Bertie Wooster is visited at his club by his old friend Stinker Pinker. Stinker it would seem, is worried that his amour, Stiffy is going off him, so asks Bertie, who wouldn’t seem like anyone’s first choice to dabble in relationship counselling, to help. At first he refuses, given Stiffy is staying at her uncle’s house at Totleigh Towers, where Bertie is persona non grata following a misunderstanding with a stolen object d’art. However, circumstances conspire to find Bertie at the Towers. And soon things start to go in such a direction that only Jeeves can fix.
This is the first P.G. Wodehouse I have read. I picked it up with the intention of just reading a few pages to get a feel for the novel. I soon found myself chuckling away to Bertie’s narrative, the idiosyncracies of his relationship with Jeeves a joy to read.
Behind the steely, subdued exterior of Jeeves there lurks a sharp brain and an even sharper tongue. His job is less man-servant, more babysitter in some respects. He is there to ensure Bertie doesn’t dig himself into too deep a hole, and does an admirable job of hiding his master’s ineptness from the man himself.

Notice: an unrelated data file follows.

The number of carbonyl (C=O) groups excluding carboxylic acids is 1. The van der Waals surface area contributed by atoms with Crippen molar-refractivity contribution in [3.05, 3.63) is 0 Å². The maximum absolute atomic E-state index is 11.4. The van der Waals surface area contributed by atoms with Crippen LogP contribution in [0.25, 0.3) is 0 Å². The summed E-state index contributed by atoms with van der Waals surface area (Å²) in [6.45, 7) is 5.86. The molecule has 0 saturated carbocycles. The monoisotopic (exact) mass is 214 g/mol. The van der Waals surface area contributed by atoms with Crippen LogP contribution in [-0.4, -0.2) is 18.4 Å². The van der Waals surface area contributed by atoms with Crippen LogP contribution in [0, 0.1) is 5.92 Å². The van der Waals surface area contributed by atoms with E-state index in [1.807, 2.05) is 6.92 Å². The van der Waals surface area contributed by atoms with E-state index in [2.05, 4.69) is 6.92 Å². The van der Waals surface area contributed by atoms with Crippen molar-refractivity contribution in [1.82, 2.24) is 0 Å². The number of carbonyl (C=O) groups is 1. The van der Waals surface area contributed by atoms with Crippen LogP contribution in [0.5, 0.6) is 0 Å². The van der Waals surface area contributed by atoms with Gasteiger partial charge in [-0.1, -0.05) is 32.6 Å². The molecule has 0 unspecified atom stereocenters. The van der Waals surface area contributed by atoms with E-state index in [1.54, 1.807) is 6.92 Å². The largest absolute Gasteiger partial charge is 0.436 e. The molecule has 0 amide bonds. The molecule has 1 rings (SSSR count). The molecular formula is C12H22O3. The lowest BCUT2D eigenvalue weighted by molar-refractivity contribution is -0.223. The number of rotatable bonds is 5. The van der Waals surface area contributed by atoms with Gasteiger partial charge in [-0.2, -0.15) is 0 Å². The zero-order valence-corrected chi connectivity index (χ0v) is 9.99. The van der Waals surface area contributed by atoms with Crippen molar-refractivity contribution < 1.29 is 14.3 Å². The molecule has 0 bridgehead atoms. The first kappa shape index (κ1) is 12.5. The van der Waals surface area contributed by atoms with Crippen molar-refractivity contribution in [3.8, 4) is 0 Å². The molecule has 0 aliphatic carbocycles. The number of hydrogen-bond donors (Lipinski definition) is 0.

This time Bertie is endeavouring to help an old friend save his engagement. What Bertie doesn’t foresee is that he will be accused of being a thief, again, and have to dodge a betrothal of his own, not to mention a dog who attacks first and asks questions later.
There are a rag-tag assortment of characters, all wonderfully villanous, inept, conniving and madcap in turn. There are also some wonderful turns of phrase and word play that make the reader laugh out loud. It’s apparent that Wodehouse had fun when he wrote these novels.
It’s farcical, frenetic at some point and highly entertaining, I’ll be turning to Jeeves and Wooster again when I need to escape the real world for a while.